And now the good news: Read more

Estimated prices on 13-inch Retina MacBook Pros: Starts around U$1,699

Alongside the new mini/iPads, Mac Minis, and iMacs, Apple will reveal a 13-inch MacBook Pro with Retina Display on Oct. 23. We have now received pricing information on the base model and the “best” model. We believe the entry model 13-inch Retina MacBook Pro will cost roughly $1,699 at launch, based on wholesale prices we received, while the higher spec model will cost $200 to $300 more.

The base model Retina MacBook Pro retails for $2,199 in the United States, so the 13-inch varieties would create a more inexpensive option for those who also prefer a smaller device. We expect these to be available shortly after launch, but we can probably expect some supply constraints as we saw with the 15-inch Retina MacBook Pro. We also expect initial supply constraints on some of the new iMacs.

It sounds like the 13-inch Retina MacBook Pro will have a 2,560-by-1,600-pixel display (the same as a 30-inch Cinema Display), with the effective area being the same as the 1,280-by-800 screens as the current MacBook Pros when used in pixel-doubled Retina mode. We do not yet have other specs on the Retina Pro configuration, but we will update as that information comes in.

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OWC puts together Mac Mini Stack Max: USB 3.0, 4TB 3.5 inch drive, eSATA and more

We love this add-on to the Mac Mini that turns it into more of a pro-device (and a cube!).  The business up front is a DVD-R drive (not sure about BluRay) and an SDXC card reader that complements the one on the back of the mini. On the rear, you get a high power USB source for quick-charging an iPad as well as a few USB 3.0 ports that require separate drivers.  Also on the back is an eSATA port for fast external peripheral support as well as two Firewire 800 ports. Inside, there is room for up to a 4TB 3.5 inch hard drive which you can order with the Mini Stack Max or you can bring your own.

This is interesting because it is moving the Mini more toward a pro-like setup.

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OWC has not put a price on the Mac Mini Stack Max but expects them to be available in March. Read more

Apple outlines some limitations of Thunderbolt displays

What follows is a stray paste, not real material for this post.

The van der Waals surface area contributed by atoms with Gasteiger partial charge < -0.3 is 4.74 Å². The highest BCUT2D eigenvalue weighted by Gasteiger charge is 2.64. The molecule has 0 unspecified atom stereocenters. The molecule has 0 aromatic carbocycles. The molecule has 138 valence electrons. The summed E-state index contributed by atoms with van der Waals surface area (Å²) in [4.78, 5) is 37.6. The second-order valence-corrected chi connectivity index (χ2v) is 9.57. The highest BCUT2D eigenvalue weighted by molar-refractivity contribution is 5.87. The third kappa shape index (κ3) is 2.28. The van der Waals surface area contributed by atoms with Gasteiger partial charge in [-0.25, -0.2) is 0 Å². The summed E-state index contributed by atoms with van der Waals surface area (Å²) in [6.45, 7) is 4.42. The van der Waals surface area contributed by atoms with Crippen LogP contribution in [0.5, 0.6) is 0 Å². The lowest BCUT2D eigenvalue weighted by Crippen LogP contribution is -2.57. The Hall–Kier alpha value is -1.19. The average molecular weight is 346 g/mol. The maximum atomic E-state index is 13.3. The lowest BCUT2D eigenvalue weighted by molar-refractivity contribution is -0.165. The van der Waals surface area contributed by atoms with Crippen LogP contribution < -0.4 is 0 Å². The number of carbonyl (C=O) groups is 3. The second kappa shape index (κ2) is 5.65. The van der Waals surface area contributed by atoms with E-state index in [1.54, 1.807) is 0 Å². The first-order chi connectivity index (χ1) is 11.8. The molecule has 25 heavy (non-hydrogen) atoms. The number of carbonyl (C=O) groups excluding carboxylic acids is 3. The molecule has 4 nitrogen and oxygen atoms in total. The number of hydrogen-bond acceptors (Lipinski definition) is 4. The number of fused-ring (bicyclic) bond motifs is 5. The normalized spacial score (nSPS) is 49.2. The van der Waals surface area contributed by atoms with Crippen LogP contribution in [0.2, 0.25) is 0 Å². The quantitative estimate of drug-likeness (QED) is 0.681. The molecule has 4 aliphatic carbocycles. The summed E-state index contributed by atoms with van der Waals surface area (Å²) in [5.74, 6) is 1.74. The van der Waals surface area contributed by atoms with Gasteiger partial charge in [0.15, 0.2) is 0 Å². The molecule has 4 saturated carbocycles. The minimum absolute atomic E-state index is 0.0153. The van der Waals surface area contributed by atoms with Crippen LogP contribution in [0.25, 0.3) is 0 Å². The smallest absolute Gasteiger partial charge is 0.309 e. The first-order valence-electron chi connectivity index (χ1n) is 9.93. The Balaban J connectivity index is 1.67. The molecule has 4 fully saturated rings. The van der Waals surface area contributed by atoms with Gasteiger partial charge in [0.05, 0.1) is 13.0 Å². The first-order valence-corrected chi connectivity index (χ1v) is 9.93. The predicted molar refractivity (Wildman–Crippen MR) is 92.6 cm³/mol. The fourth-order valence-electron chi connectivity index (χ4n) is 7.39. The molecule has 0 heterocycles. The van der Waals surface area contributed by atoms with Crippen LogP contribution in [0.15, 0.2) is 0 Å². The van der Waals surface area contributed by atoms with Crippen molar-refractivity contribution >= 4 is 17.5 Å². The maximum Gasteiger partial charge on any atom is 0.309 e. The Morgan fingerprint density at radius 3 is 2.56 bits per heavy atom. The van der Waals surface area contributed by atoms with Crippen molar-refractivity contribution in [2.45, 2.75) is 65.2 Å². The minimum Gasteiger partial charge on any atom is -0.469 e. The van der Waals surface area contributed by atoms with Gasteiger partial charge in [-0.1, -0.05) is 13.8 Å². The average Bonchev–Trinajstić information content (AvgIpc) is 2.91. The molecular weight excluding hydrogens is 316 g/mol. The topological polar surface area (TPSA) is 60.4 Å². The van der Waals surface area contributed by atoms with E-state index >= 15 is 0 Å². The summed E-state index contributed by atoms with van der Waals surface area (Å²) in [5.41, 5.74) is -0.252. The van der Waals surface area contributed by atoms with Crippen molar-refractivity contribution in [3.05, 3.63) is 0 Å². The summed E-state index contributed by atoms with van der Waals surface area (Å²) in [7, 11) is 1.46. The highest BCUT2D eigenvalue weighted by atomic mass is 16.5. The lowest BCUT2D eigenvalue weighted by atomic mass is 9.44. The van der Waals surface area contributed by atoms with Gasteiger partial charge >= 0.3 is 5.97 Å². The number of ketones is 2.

Following the first shipments of Apple’s new 27-inch Thunderbolt Display, a new support document reveals some limitations regarding multiple display support that we weren’t exactly expecting.

Nearly every current Mac model is able to support two Thunderbolt displays. The exceptions are the 13-inch MacBook Air (mid 2011), which only supports one, and the 13-inch MacBook Pro which supports two, but disables the device’s main display to do so. Also of note, the $800 Mac mini can support three Thunderbolt displays thanks to the AMD graphics and its HDMI port.

One other somewhat surprising limitation of the new displays is the inability to daisy chain a Mini DisplayPort screen off the new Thunderbolt display. The support document explains:
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Thunderbolt Displays now shipping to end users

…in New Zealand anyway.  One 9to5Mac reader said that the Thunderbolt Display he ordered on August 17th was now en route to his home.  If anyone else has a shipping display let us know in the comments or at tips@9to5mac.com.

What’s perhaps most interesting about this shipment information is that these displays aren’t shipping directly from China as most Apple products do. They are shipping from a holding spot in Australia (below) perhaps indicating that the wait on these displays isn’t because of hardware, but in fact software, which, incidentally was updated last night on Thunderbolt MacBook Pros and Mac Minis.